Taking Italy in general, the proper periods for these operations may be thus distributed:—The mulberry is planted at any time between the ides of February10 and the vernal equinox; the pear, in the autumn, but not beyond the fifteenth day before the winter solstice; the summer apples, the quince, the sorb, and the plum, between mid-winter and the ides of February: the Greek carob11 and the peach, at any time in autumn before the winter solstice; the various nuts, such as the walnut, pine, filbert, almond, and chesnut, between the calends of March12 and the ides of that month;13 the willow and the broom about the calends of March. The broom is grown from seed, and in a dry soil, the willow from plants, in a damp locality, as already stated on former occasions.14

(19.) That I may omit nothing to my knowledge of the facts that I have anywhere been able to ascertain, I shall here add a new method of grafting, which has been discovered by Columella,15 as he asserts, by the aid of which trees even of a heterogeneous or dissociable nature may be made to unite; such, for instance, as the fig and the olive. In accordance with this plan, he recommends that a fig-tree should be planted near an olive, at a distance sufficiently near to admit of the fig being touched by a branch of the olive when extended to its full length; as supple and pliant a one as possible being selected for' the purpose, and due care being taken all the time to render it seasoned by keeping it constantly on the stretch. After this, when the fig has gained sufficient vigour, a thing that generally happens at the end of three or five years at most, the top of it is cut off, the end of the olive branch being also cut to a point in the manner already stated.16 This point is then to be inserted in the trunk of the fig, and made secure with cords, lest, being bent, it should happen to rebound: in this way we find the method of propagating by layers combined with that of grafting. This union between the two parent trees is allowed to continue for three years, and then in the fourth the branch is cut away and left entirely upon the tree that has so adopted it. This method however, is not at present universally known, at all events, so far as I have been able to ascertain.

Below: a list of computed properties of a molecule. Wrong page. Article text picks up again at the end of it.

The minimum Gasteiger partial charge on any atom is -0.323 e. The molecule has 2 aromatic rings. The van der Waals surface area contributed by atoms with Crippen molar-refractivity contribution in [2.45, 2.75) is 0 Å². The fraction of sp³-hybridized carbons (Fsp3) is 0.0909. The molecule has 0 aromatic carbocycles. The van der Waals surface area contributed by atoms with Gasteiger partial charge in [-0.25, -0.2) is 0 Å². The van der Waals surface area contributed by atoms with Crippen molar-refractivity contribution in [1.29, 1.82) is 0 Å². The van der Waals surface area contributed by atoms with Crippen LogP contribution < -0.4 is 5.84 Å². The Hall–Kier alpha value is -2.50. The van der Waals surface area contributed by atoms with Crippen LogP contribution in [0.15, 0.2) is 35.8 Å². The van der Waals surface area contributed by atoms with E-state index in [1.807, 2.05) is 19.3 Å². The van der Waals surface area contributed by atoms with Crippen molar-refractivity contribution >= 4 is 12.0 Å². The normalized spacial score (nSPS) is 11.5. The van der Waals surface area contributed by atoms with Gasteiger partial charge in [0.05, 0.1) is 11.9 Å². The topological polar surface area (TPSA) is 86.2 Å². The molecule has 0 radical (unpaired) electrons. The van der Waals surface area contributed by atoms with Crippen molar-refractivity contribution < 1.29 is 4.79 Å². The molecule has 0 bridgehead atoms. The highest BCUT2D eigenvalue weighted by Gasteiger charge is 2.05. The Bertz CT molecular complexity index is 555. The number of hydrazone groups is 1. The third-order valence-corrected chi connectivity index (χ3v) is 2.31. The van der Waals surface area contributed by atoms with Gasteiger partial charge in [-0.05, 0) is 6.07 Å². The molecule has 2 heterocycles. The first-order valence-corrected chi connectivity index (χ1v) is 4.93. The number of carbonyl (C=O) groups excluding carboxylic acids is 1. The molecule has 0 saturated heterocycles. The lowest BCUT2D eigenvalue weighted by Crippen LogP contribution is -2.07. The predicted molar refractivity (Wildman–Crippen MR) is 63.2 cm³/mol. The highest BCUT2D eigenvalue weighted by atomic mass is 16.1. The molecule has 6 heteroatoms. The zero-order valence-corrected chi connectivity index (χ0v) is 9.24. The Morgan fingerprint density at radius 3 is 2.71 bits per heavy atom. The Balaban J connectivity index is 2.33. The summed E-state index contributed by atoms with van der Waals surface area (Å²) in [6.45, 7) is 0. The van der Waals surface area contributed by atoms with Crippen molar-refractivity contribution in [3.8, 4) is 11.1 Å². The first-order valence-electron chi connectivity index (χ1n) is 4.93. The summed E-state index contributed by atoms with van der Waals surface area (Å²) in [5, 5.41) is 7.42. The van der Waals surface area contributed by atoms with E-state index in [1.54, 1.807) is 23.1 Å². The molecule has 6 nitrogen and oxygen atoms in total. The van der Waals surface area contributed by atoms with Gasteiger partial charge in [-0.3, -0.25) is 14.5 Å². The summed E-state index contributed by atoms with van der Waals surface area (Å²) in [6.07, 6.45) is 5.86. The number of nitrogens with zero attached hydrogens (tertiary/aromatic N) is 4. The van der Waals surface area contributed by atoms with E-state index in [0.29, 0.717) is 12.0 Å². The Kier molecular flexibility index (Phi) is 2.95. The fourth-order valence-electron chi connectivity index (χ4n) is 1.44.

1 De Re Rust. 44. The rules here given are still very generally observed.

2 B. xv. c. 6.

3 See c. 2 of this Book, and B. xviii. c. 69.

4 The olive is an extremely long-lived tree; it has been known to live as long as nine or ten centuries. A fragment of the bark, with a little wood attached, if put in the ground, will throw out roots and spring up. Hence it is not to be wondered at, that the ancients looked upon it as immortal.

5 B. xviii. c. 74.

6 B. xviii. c. 74.

7 B. ii. c. 47, and B. xviii. c. 68,

8 There is a contradiction here; a few lines above, he says that they do plant their trees in Greece at this period. He may possibly mean "sow."

9 See B. xvi. c. 41. The rules here laid down by Pliny are, as Fee remarks, much too rigorous, and must be modified according to extraneous circumstances.

10 13th of February.

11 B. xv. c 26.

12 1st of March.

13 15th of March.

14 B. xvi. cc. 30, 46, 67, and 78.

15 De Re Rust. B. v. c. 11. A very absurd and useless method, Fée remarks.

16 In c. 24 of this Book.

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    • A Dictionary of Greek and Roman Antiquities (1890), O´LEA
    • Dictionary of Greek and Roman Geography (1854), CYRENA´ICA